Gravestone Inscriptions at Old Jewish Cemetery in Wrocław as a Source of Knowledge of Spiritual Life of Silesian Jews
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Inskrypcje nagrobne na starym cmentarzu żydowskim we Wrocławiu jako źródło wiedzy o duchowości Żydów śląskich
Gravestone Inscriptions at Old Jewish Cemetery in Wrocław as a Source of Knowledge of Spiritual Life of Silesian Jews

Author(s): Agata Rybińska
Subject(s): History
Published by: Żydowski Instytut Historyczny
Keywords: Breslau; Wrocław; Jewish cemetery; gravestone inscriptions; eschatology; linguistic picture of the world

Summary/Abstract: The purpose of this article is to point to the possibilities of using Jewish cemeteries and especially the gravestone inscriptions as a source of knowledge about the Jews spiritual life. In the article I looked chiefly at the inscriptions from the old Jewish cemetery at Ślężna street in Wrocław. On this basis it is possible to reconstruct the linguistic picture of the world – the manner of understanding and describing God, man, angels, earthly reality and belief in afterlife, as well as relations between people and the moral standards to be upheld. I also discussed the naming of the graves appearing in the texts, especially the names inherited from biblical tradition. The mix of languages in the inscriptions, the use of Hebrew and/or German, indicates the advancing acculturation of the Wrocław community in the 19th century. An analysis of the (opening and closing) formulas, the titles, the anthroponyms, including the names and references to the Lord and the names of the dead, as well as of the language of the laudation and lamentation, points to advancing laicization of Wrocław Jews, which is reflected in the graves. The manner of defining a state of place, especially one related to afterlife, contained in the laudations and lamentations, is the best course of knowledge among the spiritual sphere. The gravestone inscriptions refer to some extent to spiritual reality that evades empirical verification; they constitute a source of knowledge about the beliefs, especially eschatological ones. They commemorate the dead person’s name, a good name, which may attest to pious, just life and faith in afterlife as a reward for the good deeds. Therefore they perform a memorative, cohortative and parenetic functions, all of which are related to faith and religious practices. They remained present in the life of Breslau Jews toward the end of the 19th century despite the advancing acculturation and laicization.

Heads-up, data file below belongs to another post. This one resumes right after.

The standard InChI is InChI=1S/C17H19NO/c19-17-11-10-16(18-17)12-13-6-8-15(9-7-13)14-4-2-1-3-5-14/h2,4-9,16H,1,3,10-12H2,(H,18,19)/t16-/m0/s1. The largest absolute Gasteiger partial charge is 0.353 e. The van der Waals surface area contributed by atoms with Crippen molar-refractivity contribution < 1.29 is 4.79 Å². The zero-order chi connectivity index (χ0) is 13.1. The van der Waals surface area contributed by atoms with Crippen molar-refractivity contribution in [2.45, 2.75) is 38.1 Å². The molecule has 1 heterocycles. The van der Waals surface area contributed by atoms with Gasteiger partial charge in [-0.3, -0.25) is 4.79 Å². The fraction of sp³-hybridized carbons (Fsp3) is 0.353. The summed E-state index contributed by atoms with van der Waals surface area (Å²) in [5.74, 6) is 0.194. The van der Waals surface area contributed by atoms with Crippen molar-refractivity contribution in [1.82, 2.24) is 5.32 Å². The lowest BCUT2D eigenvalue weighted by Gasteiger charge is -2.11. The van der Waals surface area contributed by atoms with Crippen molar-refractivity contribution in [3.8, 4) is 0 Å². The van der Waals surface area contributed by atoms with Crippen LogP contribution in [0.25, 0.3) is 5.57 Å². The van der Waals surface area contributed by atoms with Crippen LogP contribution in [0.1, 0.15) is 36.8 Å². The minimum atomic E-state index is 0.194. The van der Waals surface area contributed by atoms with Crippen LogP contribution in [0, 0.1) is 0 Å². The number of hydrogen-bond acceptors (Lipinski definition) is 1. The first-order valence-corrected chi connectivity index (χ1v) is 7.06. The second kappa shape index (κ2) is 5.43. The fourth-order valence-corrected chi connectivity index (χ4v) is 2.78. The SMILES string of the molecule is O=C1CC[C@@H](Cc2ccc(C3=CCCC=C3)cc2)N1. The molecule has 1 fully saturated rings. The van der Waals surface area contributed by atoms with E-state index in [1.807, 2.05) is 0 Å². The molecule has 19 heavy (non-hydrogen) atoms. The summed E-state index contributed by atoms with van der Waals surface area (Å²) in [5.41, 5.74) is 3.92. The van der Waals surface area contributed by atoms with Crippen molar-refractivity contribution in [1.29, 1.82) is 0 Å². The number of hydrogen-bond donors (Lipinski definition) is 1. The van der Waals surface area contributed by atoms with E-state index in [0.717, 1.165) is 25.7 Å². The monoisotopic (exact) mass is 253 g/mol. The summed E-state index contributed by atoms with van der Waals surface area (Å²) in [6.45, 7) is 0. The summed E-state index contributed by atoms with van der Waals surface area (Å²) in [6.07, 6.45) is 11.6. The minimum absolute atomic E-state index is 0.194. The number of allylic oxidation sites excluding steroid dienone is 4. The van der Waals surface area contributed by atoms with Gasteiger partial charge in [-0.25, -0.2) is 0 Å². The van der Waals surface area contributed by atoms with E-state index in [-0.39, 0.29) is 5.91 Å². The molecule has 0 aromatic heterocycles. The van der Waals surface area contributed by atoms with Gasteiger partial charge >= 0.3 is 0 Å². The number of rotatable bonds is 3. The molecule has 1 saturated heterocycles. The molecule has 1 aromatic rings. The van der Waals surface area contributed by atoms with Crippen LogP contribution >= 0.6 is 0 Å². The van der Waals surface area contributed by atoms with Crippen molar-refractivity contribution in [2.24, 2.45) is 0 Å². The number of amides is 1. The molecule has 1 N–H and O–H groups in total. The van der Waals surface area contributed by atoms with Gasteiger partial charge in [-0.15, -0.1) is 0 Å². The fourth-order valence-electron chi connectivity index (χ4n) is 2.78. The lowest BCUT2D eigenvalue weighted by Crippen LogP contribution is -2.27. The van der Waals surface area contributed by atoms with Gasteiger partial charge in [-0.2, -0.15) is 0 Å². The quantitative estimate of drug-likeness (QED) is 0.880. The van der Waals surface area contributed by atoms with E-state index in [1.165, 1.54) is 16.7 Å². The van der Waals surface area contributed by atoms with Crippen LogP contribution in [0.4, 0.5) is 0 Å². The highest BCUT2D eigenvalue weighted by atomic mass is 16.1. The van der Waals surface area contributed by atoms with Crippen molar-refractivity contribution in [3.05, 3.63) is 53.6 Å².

• Issue Year: 249/2014
  • Issue No: 01
  • Page Range: 129-141
  • Page Count: 13
  • Language: Polish